A gang member's lack of treatment in prison has been criticised by the Parole Board but he will remain behind bars.
Muru Muru Taana-Andrews, 34, was jailed for four years and one month for blackmailing a Dunedin man out of up to $250,000.
He was first denied parole in December last year.
The board recommended he take part in a short rehabilitative programme or one-on-one counselling but this month at his most recent parole hearing, it became clear nothing had been done.
Because Taana-Andrews required six hours of dialysis every two days he was deemed unable to take part in one particular course.
Also, psychological services said that individual counselling for the prisoner would deny riskier offenders the opportunity.
Panel convener Alan Ritchie called Corrections' report "gloomy and unhelpful".
As a solution, the department suggested Taana-Andrews would be better treated in the community.
"That, to our minds, overlooks the statutory obligation on us to be satisfied in terms of risk before release can be directed," Ritchie said.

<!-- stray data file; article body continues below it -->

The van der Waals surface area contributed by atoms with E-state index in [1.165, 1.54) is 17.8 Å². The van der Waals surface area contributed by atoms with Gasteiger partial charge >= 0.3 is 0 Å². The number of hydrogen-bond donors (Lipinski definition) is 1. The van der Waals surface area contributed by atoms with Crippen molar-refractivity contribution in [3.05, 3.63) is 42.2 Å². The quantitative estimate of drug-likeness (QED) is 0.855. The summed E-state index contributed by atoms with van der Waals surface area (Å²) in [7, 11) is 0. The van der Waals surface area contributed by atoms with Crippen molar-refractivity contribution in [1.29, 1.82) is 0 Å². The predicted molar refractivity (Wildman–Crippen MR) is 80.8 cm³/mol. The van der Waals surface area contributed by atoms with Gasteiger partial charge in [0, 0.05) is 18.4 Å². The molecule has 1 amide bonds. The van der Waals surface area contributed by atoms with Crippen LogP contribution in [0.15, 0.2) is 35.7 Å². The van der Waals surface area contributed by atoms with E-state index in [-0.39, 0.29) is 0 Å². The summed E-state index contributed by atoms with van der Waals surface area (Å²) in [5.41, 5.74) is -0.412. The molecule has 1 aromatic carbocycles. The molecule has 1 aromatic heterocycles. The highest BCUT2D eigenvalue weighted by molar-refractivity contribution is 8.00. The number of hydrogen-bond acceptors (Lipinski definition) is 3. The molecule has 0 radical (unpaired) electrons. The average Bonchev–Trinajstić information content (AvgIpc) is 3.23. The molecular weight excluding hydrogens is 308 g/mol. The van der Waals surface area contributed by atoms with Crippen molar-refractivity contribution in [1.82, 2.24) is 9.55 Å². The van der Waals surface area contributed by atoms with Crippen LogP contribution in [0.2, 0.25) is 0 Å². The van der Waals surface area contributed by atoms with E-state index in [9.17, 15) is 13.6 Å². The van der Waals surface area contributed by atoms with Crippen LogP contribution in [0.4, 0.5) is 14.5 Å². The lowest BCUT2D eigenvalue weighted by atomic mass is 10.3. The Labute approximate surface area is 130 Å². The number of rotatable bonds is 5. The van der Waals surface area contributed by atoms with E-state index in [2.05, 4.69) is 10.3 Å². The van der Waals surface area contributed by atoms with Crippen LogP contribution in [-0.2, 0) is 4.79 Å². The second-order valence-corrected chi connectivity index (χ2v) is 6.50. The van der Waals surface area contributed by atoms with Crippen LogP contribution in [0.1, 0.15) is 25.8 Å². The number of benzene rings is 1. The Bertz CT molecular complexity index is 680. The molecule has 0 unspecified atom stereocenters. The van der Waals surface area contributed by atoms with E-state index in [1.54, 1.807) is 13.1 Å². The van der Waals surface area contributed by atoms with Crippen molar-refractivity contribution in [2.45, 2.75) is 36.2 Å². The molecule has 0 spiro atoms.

"The ramifications for Mr Taana-Andrews in his particular situation of not being able to attend group rehabilitation are, essentially, tantamount to a denial of liberty."
The board, he said, would need reassurance in terms of the prisoner's risk before he was released.
Ritchie said the crimes that landed Taana-Andrews' behind bars were "cynical, sustained and nasty".
The defendant confronted his victim late in 2016, claiming he had a "compromising photograph" of the man and a young girl from CCTV footage.
Taana-Andrews said $7000 would "make it go away" and stop senior Mongrel Mob members finding out.
For several months, the petrified victim would make weekly $100 payments but the demands increased for tobacco and other products.
Taana-Andrews would also request lump sums he would label as "interest", the court heard at sentencing.
The victim even stole from his employer to keep up with the constant demands.
In February 2018, he told Taana-Andrews he wanted out of their arrangement.
But when they met in a car park, the gang member told him to sign over ownership of his car or he would "end up in a dumpster".
At one stage the victim applied for a personal loan to pay off his blackmailer but was declined.
The extortion was only uncovered in July 2018 when a police launched an investigation targeting the Mongrel Mob.
Taana-Andrews would next see the Parole Board in February.
A psychological report would be completed in preparation for that hearing.